As per the latest report from KPMG Australia, the investment in Australian startups increased by 2 per cent in 2022, reaching US$5.84 billion.
Despite a decrease in global venture capital from $730.5 billion in 2021 to $493.6 billion in 2022, Australian startups still managed to attract substantial investments.
According to the KPMG Private Enterprise Venture Pulse report, 623 venture capital deals took place in Australia in 2022, a decrease from the 735 deals recorded in the previous year. Despite this, several startups in the country managed to secure investments of over US$100 million in 2022, including Airwallex, Immutable, and Scala Pay, which underscores Australia’s potential as a hub for venture capital investment.
Amanda Price, Head of High Growth Ventures, KPMG, commented: “It was another record year for VC investment in Australia. Despite the economic cooldown, deal value maintained its momentum in what was a standout result in 2021, although the volume of deals has decreased. This shows that dry powder is still being deployed – how it’s being invested is changing.
“To put this into context, overall investment in Australian startups has leapt 194% since 2019 – and has delivered year-on-year growth every year since 2014. As we move into 2023, VCs are increasingly looking for startups that are efficient, responsive with capital, and focused on revenue. When they find them, they’re willing to invest just as much as they have before, if not more.”
In the fourth quarter of 2022, global venture capital (VC) investment experienced a continuous decline for the fourth consecutive quarter, decreasing from $102.2 billion in 9,767 deals to $75.6 billion in 7,641 deals. 2019.
Despite the decline, the energy sector saw large deals, as governments aim to become energy independent and fulfill their climate commitments through investments in alternative energy vehicles, battery technologies, and alternative power generation and distribution technologies.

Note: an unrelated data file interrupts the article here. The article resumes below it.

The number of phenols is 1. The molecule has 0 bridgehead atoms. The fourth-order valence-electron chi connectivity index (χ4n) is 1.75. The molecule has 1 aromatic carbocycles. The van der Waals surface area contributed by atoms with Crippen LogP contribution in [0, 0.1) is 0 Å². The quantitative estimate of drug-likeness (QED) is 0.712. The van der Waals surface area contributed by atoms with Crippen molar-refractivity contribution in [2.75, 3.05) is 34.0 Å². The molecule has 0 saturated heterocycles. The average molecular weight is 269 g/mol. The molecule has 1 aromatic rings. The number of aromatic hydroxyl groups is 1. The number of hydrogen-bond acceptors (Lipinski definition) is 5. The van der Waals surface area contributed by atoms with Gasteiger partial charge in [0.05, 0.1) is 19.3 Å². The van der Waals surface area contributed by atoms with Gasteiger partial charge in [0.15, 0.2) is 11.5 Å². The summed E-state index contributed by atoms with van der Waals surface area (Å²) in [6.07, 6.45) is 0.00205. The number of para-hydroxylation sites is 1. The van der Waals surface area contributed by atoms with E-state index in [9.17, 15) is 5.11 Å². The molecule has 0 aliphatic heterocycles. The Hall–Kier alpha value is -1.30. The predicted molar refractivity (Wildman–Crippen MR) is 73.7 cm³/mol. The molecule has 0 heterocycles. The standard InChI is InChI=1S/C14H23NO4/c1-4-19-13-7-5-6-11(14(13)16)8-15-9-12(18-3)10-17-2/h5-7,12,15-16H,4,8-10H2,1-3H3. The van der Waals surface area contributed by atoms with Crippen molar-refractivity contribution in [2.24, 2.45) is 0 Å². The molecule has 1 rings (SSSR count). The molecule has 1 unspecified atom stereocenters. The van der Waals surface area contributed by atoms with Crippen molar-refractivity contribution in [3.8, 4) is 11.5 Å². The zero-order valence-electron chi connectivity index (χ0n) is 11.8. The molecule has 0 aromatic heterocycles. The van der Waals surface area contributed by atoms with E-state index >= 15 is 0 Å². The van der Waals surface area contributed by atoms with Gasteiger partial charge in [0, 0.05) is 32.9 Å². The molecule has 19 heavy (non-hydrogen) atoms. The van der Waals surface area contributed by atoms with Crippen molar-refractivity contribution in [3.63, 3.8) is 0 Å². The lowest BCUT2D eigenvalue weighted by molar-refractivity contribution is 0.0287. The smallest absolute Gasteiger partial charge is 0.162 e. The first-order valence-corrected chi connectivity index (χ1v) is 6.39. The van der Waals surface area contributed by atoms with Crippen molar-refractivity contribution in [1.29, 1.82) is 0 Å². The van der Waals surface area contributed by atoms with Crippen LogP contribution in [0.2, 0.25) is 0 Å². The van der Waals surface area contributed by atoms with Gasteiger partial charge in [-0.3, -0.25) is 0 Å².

During the quarter, the largest VC deals were recorded in the Americas and Asia, accounting for the majority of global investment. The United States recorded the largest proportion of investment, followed by Asia, despite attracting three mega-deals worth over $500 million. The top deals in China included GAC Aion ($2.56 billion) and SHEIN ($1 billion), while the largest deals in the US included Anduril ($1.48 billion) and TerraPower ($830 million).
For the first quarter of 2023, the outlook for global venture capital investment is expected to be uncertain and subdued. Consumer-focused businesses are expected to be the hardest hit, with pressure on valuations continuing to impact the market. The IPO market, particularly in The United States, is expected to remain closed well into 2023, with little indication of a full reopening in the year’s first half.
As companies’ cash reserves dwindle, there is expected to be a rise in down rounds, where a company raises capital at a lower valuation than its previous round and an increase in mergers and acquisitions activity. Companies may delay their fundraising efforts in the hope of more favorable conditions in the future, but as their cash reserves run out, they will be forced to take action.
According to Amanda Price, “Globally, the trend of downward pressure on valuations is expected to persist in early 2023, causing many companies to delay their fundraising efforts. However, as cash reserves run low, we anticipate an increase in down rounds during the first half of 2023 as companies are compelled to raise capital.”
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